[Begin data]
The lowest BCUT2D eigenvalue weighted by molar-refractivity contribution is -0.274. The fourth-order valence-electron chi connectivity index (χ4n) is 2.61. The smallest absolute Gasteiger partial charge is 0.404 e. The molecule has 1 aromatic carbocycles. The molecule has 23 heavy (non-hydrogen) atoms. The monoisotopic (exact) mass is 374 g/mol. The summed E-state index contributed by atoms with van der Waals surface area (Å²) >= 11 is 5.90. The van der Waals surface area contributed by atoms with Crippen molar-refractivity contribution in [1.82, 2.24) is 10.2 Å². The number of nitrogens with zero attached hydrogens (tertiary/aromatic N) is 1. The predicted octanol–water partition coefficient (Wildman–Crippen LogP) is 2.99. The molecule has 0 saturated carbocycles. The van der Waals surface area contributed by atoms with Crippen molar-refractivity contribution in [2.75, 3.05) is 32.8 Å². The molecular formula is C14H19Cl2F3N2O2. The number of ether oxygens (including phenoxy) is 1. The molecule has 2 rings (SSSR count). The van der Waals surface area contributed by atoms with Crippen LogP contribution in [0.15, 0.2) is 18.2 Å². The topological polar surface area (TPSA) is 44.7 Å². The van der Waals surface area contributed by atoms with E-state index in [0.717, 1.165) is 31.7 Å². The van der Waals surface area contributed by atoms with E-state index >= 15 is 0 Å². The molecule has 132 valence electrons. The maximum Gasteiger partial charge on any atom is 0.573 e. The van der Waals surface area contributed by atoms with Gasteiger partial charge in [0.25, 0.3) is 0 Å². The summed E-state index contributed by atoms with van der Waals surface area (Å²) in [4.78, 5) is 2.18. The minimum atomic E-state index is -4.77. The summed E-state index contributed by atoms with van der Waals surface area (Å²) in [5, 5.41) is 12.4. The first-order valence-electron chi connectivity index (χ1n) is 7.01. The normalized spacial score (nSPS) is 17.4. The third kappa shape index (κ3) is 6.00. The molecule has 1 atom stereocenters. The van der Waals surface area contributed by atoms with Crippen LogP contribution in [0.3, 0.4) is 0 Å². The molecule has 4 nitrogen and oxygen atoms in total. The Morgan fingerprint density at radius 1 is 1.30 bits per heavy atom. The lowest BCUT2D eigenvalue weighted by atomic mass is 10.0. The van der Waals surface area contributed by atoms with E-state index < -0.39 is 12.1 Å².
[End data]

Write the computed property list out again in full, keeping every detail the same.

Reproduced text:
The lowest BCUT2D eigenvalue weighted by molar-refractivity contribution is -0.274. The fourth-order valence-electron chi connectivity index (χ4n) is 2.61. The smallest absolute Gasteiger partial charge is 0.404 e. The molecule has 1 aromatic carbocycles. The molecule has 23 heavy (non-hydrogen) atoms. The monoisotopic (exact) mass is 374 g/mol. The summed E-state index contributed by atoms with van der Waals surface area (Å²) >= 11 is 5.90. The van der Waals surface area contributed by atoms with Crippen molar-refractivity contribution in [1.82, 2.24) is 10.2 Å². The number of nitrogens with zero attached hydrogens (tertiary/aromatic N) is 1. The predicted octanol–water partition coefficient (Wildman–Crippen LogP) is 2.99. The molecule has 0 saturated carbocycles. The van der Waals surface area contributed by atoms with Crippen molar-refractivity contribution in [2.75, 3.05) is 32.8 Å². The molecular formula is C14H19Cl2F3N2O2. The number of ether oxygens (including phenoxy) is 1. The molecule has 2 rings (SSSR count). The van der Waals surface area contributed by atoms with Crippen LogP contribution in [0.15, 0.2) is 18.2 Å². The topological polar surface area (TPSA) is 44.7 Å². The van der Waals surface area contributed by atoms with E-state index in [0.717, 1.165) is 31.7 Å². The van der Waals surface area contributed by atoms with E-state index >= 15 is 0 Å². The molecule has 132 valence electrons. The maximum Gasteiger partial charge on any atom is 0.573 e. The van der Waals surface area contributed by atoms with Gasteiger partial charge in [0.25, 0.3) is 0 Å². The summed E-state index contributed by atoms with van der Waals surface area (Å²) in [4.78, 5) is 2.18. The minimum atomic E-state index is -4.77. The summed E-state index contributed by atoms with van der Waals surface area (Å²) in [5, 5.41) is 12.4. The first-order valence-electron chi connectivity index (χ1n) is 7.01. The normalized spacial score (nSPS) is 17.4. The third kappa shape index (κ3) is 6.00. The molecule has 1 atom stereocenters. The van der Waals surface area contributed by atoms with Crippen LogP contribution in [0.3, 0.4) is 0 Å². The molecule has 4 nitrogen and oxygen atoms in total. The Morgan fingerprint density at radius 1 is 1.30 bits per heavy atom. The lowest BCUT2D eigenvalue weighted by atomic mass is 10.0. The van der Waals surface area contributed by atoms with E-state index < -0.39 is 12.1 Å².